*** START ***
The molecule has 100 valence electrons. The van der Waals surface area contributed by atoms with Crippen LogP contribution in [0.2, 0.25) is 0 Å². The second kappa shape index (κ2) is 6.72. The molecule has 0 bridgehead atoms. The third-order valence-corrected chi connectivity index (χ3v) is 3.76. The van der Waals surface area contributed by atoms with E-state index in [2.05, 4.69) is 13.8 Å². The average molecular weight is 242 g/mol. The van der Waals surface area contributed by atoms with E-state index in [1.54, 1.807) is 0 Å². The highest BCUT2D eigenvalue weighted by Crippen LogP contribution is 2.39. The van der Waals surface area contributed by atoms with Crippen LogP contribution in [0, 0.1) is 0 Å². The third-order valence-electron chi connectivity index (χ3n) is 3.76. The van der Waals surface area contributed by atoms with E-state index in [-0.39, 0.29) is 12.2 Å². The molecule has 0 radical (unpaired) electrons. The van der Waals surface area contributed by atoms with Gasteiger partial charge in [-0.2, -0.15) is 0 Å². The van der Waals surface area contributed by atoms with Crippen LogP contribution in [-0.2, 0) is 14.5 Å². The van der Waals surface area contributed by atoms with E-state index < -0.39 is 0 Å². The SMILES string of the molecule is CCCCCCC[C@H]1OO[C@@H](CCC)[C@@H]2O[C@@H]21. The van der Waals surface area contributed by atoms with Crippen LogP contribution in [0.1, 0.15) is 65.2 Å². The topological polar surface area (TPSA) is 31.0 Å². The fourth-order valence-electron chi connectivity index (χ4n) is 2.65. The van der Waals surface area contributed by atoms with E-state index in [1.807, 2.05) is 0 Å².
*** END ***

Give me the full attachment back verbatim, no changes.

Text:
The molecule has 100 valence electrons. The van der Waals surface area contributed by atoms with Crippen LogP contribution in [0.2, 0.25) is 0 Å². The second kappa shape index (κ2) is 6.72. The molecule has 0 bridgehead atoms. The third-order valence-corrected chi connectivity index (χ3v) is 3.76. The van der Waals surface area contributed by atoms with E-state index in [2.05, 4.69) is 13.8 Å². The average molecular weight is 242 g/mol. The van der Waals surface area contributed by atoms with E-state index in [1.54, 1.807) is 0 Å². The highest BCUT2D eigenvalue weighted by Crippen LogP contribution is 2.39. The van der Waals surface area contributed by atoms with Crippen LogP contribution in [0, 0.1) is 0 Å². The third-order valence-electron chi connectivity index (χ3n) is 3.76. The van der Waals surface area contributed by atoms with E-state index in [-0.39, 0.29) is 12.2 Å². The molecule has 0 radical (unpaired) electrons. The van der Waals surface area contributed by atoms with Gasteiger partial charge in [-0.2, -0.15) is 0 Å². The van der Waals surface area contributed by atoms with Crippen LogP contribution in [-0.2, 0) is 14.5 Å². The van der Waals surface area contributed by atoms with E-state index < -0.39 is 0 Å². The SMILES string of the molecule is CCCCCCC[C@H]1OO[C@@H](CCC)[C@@H]2O[C@@H]21. The van der Waals surface area contributed by atoms with Crippen LogP contribution in [0.1, 0.15) is 65.2 Å². The topological polar surface area (TPSA) is 31.0 Å². The fourth-order valence-electron chi connectivity index (χ4n) is 2.65. The van der Waals surface area contributed by atoms with E-state index in [1.807, 2.05) is 0 Å².